WebMD BlogsWebMD Doctors

Coronavirus Myths & Facts: Can Drinking Garlic Water Prevent Infection?

garlic in bowl
Michael  W. Smith, MD - Blogs
By Michael W. Smith, MDBoard-certified internistMarch 19, 2020
From the WebMD Archives

The COVID-19 coronavirus is such an unknown entity to us – and the unknown is scary. This fear leads many of us to resort to looking for our own solutions. While I love anytime people take personal responsibility for their health, I want to make sure those decisions are based on what we actually know to be true – or at a minimum there is some science to support it.

Discussions about the health properties of garlic have been circulating for years. There’s even science to support its use in some areas, like heart disease, diabetes, and high blood pressure. So when I got this next question, it warranted some research.

"Can drinking garlic water help prevent coronavirus infection?"

How do you feel about drinking garlic water? Some have spiced things up on social media, saying it helps ward off coronavirus. I’m not surprised to see this pop up given the attention that garlic has garnered over the years for its supposed germ-fighting abilities. One study, for example, showed that garlic had some inhibitory effects on a coronavirus but not thiscoronavirus (COVID-19), which is new. That may be all well and good if you’re a chicken embryo, which they used in this study, but there’s no evidence this has any effect on a real-life COVID-19 infection. Enjoy your garlic – just don’t rely on it.

WebMD Blog
© 2020 WebMD, LLC. All rights reserved.
Blog Topics:
About the Author
Michael W. Smith, MD

Michael Smith, MD, CPT, is a board-certified internal medicine doctor and WebMD’s Chief Medical Editor. He is also an American Council on Exercise certified personal trainer with a passion for helping people live a healthy, active lifestyle. He appears regularly as an expert on national and local broadcast media.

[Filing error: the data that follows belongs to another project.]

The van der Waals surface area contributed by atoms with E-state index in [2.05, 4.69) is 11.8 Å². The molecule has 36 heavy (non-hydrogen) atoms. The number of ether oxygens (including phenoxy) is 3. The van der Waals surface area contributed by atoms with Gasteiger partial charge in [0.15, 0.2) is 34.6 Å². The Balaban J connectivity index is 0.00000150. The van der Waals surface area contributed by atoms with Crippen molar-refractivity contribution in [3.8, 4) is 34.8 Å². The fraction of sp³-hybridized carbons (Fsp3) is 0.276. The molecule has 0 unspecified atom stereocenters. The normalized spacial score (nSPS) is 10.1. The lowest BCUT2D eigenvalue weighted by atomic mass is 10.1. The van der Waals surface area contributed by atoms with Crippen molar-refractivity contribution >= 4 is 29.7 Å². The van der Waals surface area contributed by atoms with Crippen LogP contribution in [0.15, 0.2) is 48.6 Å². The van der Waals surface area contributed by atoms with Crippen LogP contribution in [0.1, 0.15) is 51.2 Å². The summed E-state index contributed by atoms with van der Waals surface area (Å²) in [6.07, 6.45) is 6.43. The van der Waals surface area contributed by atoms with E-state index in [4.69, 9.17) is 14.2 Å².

More from the WebMD Doctors Blog

View all posts on WebMD Doctors

Latest Blog Posts on WebMD

View all blog posts

Important: The opinions expressed in WebMD Blogs are solely those of the User, who may or may not have medical or scientific training. These opinions do not represent the opinions of WebMD. Blogs are not reviewed by a WebMD physician or any member of the WebMD editorial staff for accuracy, balance, objectivity, or any other reason except for compliance with our Terms and Conditions. Some of these opinions may contain information about treatments or uses of drug products that have not been approved by the U.S. Food and Drug Administration. WebMD does not endorse any specific product, service or treatment.

Do not consider WebMD Blogs as medical advice. Never delay or disregard seeking professional medical advice from your doctor or other qualified healthcare provider because of something you have read on WebMD. You should always speak with your doctor before you start, stop, or change any prescribed part of your care plan or treatment. WebMD understands that reading individual, real-life experiences can be a helpful resource, but it is never a substitute for professional medical advice, diagnosis, or treatment from a qualified health care provider. If you think you may have a medical emergency, call your doctor or dial 911 immediately.

Read More